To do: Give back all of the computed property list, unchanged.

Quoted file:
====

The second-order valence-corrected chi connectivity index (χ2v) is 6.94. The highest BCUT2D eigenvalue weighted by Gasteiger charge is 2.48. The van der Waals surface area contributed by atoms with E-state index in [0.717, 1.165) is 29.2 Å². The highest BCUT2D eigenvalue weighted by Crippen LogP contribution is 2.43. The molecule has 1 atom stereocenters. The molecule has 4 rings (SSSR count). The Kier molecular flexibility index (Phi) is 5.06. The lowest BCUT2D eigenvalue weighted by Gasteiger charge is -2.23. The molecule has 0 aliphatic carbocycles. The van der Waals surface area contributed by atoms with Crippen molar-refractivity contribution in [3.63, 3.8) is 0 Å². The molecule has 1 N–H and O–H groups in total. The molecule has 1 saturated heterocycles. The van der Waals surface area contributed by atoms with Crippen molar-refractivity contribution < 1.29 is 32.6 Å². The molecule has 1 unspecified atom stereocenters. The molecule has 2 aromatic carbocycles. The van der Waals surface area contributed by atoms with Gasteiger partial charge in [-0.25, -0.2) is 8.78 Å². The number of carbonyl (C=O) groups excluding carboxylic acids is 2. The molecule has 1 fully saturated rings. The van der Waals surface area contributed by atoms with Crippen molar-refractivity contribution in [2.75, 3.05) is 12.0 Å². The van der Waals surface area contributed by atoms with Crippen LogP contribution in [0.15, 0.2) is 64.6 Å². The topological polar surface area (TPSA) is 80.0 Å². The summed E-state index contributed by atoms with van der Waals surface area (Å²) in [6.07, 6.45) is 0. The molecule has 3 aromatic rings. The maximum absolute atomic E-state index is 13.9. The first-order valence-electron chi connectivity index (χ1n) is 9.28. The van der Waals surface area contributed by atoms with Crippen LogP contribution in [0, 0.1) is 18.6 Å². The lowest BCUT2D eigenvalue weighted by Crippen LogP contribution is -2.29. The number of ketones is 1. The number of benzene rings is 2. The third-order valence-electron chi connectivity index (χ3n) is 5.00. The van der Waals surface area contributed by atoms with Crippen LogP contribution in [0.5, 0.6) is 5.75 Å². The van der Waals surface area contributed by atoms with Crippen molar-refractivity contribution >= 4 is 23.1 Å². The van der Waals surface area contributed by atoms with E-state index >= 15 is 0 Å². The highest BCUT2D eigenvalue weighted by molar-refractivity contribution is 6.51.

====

The second-order valence-corrected chi connectivity index (χ2v) is 6.94. The highest BCUT2D eigenvalue weighted by Gasteiger charge is 2.48. The van der Waals surface area contributed by atoms with E-state index in [0.717, 1.165) is 29.2 Å². The highest BCUT2D eigenvalue weighted by Crippen LogP contribution is 2.43. The molecule has 1 atom stereocenters. The molecule has 4 rings (SSSR count). The Kier molecular flexibility index (Phi) is 5.06. The lowest BCUT2D eigenvalue weighted by Gasteiger charge is -2.23. The molecule has 0 aliphatic carbocycles. The van der Waals surface area contributed by atoms with Crippen molar-refractivity contribution in [3.63, 3.8) is 0 Å². The molecule has 1 N–H and O–H groups in total. The molecule has 1 saturated heterocycles. The van der Waals surface area contributed by atoms with Crippen molar-refractivity contribution < 1.29 is 32.6 Å². The molecule has 1 unspecified atom stereocenters. The molecule has 2 aromatic carbocycles. The van der Waals surface area contributed by atoms with Gasteiger partial charge in [-0.25, -0.2) is 8.78 Å². The number of carbonyl (C=O) groups excluding carboxylic acids is 2. The molecule has 1 fully saturated rings. The van der Waals surface area contributed by atoms with Crippen molar-refractivity contribution in [2.75, 3.05) is 12.0 Å². The van der Waals surface area contributed by atoms with Crippen LogP contribution in [0.15, 0.2) is 64.6 Å². The topological polar surface area (TPSA) is 80.0 Å². The summed E-state index contributed by atoms with van der Waals surface area (Å²) in [6.07, 6.45) is 0. The molecule has 3 aromatic rings. The maximum absolute atomic E-state index is 13.9. The first-order valence-electron chi connectivity index (χ1n) is 9.28. The van der Waals surface area contributed by atoms with Crippen LogP contribution in [0, 0.1) is 18.6 Å². The lowest BCUT2D eigenvalue weighted by Crippen LogP contribution is -2.29. The number of ketones is 1. The number of benzene rings is 2. The third-order valence-electron chi connectivity index (χ3n) is 5.00. The van der Waals surface area contributed by atoms with Crippen LogP contribution in [0.5, 0.6) is 5.75 Å². The van der Waals surface area contributed by atoms with Crippen molar-refractivity contribution >= 4 is 23.1 Å². The van der Waals surface area contributed by atoms with E-state index >= 15 is 0 Å². The highest BCUT2D eigenvalue weighted by molar-refractivity contribution is 6.51.